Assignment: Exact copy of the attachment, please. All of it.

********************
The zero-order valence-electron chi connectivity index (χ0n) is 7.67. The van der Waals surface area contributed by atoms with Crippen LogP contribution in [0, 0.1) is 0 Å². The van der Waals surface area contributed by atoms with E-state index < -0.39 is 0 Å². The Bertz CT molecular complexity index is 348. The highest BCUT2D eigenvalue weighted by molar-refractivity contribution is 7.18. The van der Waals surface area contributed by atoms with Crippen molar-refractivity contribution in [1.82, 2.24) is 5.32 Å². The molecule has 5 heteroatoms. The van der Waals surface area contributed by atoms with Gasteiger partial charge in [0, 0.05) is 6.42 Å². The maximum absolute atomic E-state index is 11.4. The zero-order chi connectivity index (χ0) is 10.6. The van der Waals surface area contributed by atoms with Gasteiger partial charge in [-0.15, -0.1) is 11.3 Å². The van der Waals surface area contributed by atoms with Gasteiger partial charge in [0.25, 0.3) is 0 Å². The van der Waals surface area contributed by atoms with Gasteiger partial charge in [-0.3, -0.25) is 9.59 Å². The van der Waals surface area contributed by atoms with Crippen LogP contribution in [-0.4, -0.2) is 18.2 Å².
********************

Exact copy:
The zero-order valence-electron chi connectivity index (χ0n) is 7.67. The van der Waals surface area contributed by atoms with Crippen LogP contribution in [0, 0.1) is 0 Å². The van der Waals surface area contributed by atoms with E-state index < -0.39 is 0 Å². The Bertz CT molecular complexity index is 348. The highest BCUT2D eigenvalue weighted by molar-refractivity contribution is 7.18. The van der Waals surface area contributed by atoms with Crippen molar-refractivity contribution in [1.82, 2.24) is 5.32 Å². The molecule has 5 heteroatoms. The van der Waals surface area contributed by atoms with Gasteiger partial charge in [0, 0.05) is 6.42 Å². The maximum absolute atomic E-state index is 11.4. The zero-order chi connectivity index (χ0) is 10.6. The van der Waals surface area contributed by atoms with Gasteiger partial charge in [-0.15, -0.1) is 11.3 Å². The van der Waals surface area contributed by atoms with Gasteiger partial charge in [0.25, 0.3) is 0 Å². The van der Waals surface area contributed by atoms with Gasteiger partial charge in [-0.3, -0.25) is 9.59 Å². The van der Waals surface area contributed by atoms with Crippen LogP contribution in [-0.4, -0.2) is 18.2 Å².